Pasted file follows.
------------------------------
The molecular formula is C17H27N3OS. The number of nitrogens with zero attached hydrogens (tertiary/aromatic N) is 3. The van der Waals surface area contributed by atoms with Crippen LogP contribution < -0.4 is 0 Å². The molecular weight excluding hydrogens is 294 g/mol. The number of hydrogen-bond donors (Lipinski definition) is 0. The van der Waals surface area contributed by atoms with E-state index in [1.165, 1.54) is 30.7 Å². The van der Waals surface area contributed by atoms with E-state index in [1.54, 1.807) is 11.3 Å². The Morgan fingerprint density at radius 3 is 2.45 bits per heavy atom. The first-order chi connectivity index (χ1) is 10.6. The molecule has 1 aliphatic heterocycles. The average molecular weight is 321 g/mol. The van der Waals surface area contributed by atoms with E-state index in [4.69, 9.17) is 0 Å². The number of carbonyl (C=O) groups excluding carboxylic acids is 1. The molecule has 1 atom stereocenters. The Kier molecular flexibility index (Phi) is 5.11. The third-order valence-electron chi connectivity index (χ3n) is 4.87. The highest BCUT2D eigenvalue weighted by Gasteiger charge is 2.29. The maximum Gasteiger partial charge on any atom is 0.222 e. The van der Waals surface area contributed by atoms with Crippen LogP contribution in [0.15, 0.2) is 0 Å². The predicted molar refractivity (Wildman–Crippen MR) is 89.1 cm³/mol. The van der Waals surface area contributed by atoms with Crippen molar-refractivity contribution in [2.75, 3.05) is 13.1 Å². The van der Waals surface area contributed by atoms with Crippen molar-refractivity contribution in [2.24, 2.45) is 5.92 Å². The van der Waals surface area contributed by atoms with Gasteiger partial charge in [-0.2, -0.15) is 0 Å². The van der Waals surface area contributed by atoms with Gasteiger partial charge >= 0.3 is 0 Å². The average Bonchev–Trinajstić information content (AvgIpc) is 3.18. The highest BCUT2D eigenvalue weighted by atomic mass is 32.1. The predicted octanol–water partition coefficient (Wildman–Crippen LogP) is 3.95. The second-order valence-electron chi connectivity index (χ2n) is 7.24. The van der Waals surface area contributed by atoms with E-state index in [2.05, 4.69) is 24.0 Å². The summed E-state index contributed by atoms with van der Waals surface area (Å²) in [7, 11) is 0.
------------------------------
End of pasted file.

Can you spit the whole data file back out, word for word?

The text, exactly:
The molecular formula is C17H27N3OS. The number of nitrogens with zero attached hydrogens (tertiary/aromatic N) is 3. The van der Waals surface area contributed by atoms with Crippen LogP contribution < -0.4 is 0 Å². The molecular weight excluding hydrogens is 294 g/mol. The number of hydrogen-bond donors (Lipinski definition) is 0. The van der Waals surface area contributed by atoms with E-state index in [1.165, 1.54) is 30.7 Å². The van der Waals surface area contributed by atoms with E-state index in [1.54, 1.807) is 11.3 Å². The Morgan fingerprint density at radius 3 is 2.45 bits per heavy atom. The first-order chi connectivity index (χ1) is 10.6. The molecule has 1 aliphatic heterocycles. The average molecular weight is 321 g/mol. The van der Waals surface area contributed by atoms with E-state index in [4.69, 9.17) is 0 Å². The number of carbonyl (C=O) groups excluding carboxylic acids is 1. The molecule has 1 atom stereocenters. The Kier molecular flexibility index (Phi) is 5.11. The third-order valence-electron chi connectivity index (χ3n) is 4.87. The highest BCUT2D eigenvalue weighted by Gasteiger charge is 2.29. The maximum Gasteiger partial charge on any atom is 0.222 e. The van der Waals surface area contributed by atoms with Crippen LogP contribution in [0.15, 0.2) is 0 Å². The predicted molar refractivity (Wildman–Crippen MR) is 89.1 cm³/mol. The van der Waals surface area contributed by atoms with Crippen molar-refractivity contribution in [2.75, 3.05) is 13.1 Å². The van der Waals surface area contributed by atoms with Crippen molar-refractivity contribution in [2.24, 2.45) is 5.92 Å². The van der Waals surface area contributed by atoms with Gasteiger partial charge in [-0.2, -0.15) is 0 Å². The van der Waals surface area contributed by atoms with Gasteiger partial charge >= 0.3 is 0 Å². The average Bonchev–Trinajstić information content (AvgIpc) is 3.18. The highest BCUT2D eigenvalue weighted by atomic mass is 32.1. The predicted octanol–water partition coefficient (Wildman–Crippen LogP) is 3.95. The second-order valence-electron chi connectivity index (χ2n) is 7.24. The van der Waals surface area contributed by atoms with E-state index in [2.05, 4.69) is 24.0 Å². The summed E-state index contributed by atoms with van der Waals surface area (Å²) in [7, 11) is 0.